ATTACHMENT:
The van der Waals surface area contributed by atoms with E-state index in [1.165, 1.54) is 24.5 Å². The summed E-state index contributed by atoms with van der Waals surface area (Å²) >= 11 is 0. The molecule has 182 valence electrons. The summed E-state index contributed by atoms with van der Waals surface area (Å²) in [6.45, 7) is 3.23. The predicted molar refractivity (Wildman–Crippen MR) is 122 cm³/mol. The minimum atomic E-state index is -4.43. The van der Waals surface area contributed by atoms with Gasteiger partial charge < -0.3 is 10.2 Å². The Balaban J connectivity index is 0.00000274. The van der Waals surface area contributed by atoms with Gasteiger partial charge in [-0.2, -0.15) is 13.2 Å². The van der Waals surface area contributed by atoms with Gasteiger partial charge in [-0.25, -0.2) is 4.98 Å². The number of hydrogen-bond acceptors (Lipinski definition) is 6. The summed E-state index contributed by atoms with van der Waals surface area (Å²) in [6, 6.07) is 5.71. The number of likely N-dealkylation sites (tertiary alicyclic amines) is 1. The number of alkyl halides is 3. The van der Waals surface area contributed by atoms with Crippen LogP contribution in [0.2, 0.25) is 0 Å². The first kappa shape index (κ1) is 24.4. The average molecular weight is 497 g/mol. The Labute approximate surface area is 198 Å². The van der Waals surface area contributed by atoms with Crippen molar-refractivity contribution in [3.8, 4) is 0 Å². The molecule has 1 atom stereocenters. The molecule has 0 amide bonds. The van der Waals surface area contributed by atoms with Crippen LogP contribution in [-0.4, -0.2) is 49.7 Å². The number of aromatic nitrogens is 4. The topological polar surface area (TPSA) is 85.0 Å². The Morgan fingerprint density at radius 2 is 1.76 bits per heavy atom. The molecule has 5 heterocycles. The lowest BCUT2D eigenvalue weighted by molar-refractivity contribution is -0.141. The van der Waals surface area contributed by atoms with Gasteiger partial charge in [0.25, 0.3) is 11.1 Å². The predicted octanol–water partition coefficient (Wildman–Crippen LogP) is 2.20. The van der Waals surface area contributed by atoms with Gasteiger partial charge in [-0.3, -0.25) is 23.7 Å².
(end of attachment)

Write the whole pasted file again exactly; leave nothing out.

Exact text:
The van der Waals surface area contributed by atoms with E-state index in [1.165, 1.54) is 24.5 Å². The summed E-state index contributed by atoms with van der Waals surface area (Å²) >= 11 is 0. The molecule has 182 valence electrons. The summed E-state index contributed by atoms with van der Waals surface area (Å²) in [6.45, 7) is 3.23. The predicted molar refractivity (Wildman–Crippen MR) is 122 cm³/mol. The minimum atomic E-state index is -4.43. The van der Waals surface area contributed by atoms with Gasteiger partial charge < -0.3 is 10.2 Å². The Balaban J connectivity index is 0.00000274. The van der Waals surface area contributed by atoms with Gasteiger partial charge in [-0.2, -0.15) is 13.2 Å². The van der Waals surface area contributed by atoms with Gasteiger partial charge in [-0.25, -0.2) is 4.98 Å². The number of hydrogen-bond acceptors (Lipinski definition) is 6. The summed E-state index contributed by atoms with van der Waals surface area (Å²) in [6, 6.07) is 5.71. The number of likely N-dealkylation sites (tertiary alicyclic amines) is 1. The number of alkyl halides is 3. The van der Waals surface area contributed by atoms with Crippen LogP contribution in [0.2, 0.25) is 0 Å². The first kappa shape index (κ1) is 24.4. The average molecular weight is 497 g/mol. The Labute approximate surface area is 198 Å². The van der Waals surface area contributed by atoms with Crippen molar-refractivity contribution in [3.8, 4) is 0 Å². The molecule has 1 atom stereocenters. The molecule has 0 amide bonds. The van der Waals surface area contributed by atoms with Crippen LogP contribution in [-0.4, -0.2) is 49.7 Å². The number of aromatic nitrogens is 4. The topological polar surface area (TPSA) is 85.0 Å². The Morgan fingerprint density at radius 2 is 1.76 bits per heavy atom. The molecule has 5 heterocycles. The lowest BCUT2D eigenvalue weighted by molar-refractivity contribution is -0.141. The van der Waals surface area contributed by atoms with Gasteiger partial charge in [0.25, 0.3) is 11.1 Å². The predicted octanol–water partition coefficient (Wildman–Crippen LogP) is 2.20. The van der Waals surface area contributed by atoms with Gasteiger partial charge in [-0.3, -0.25) is 23.7 Å².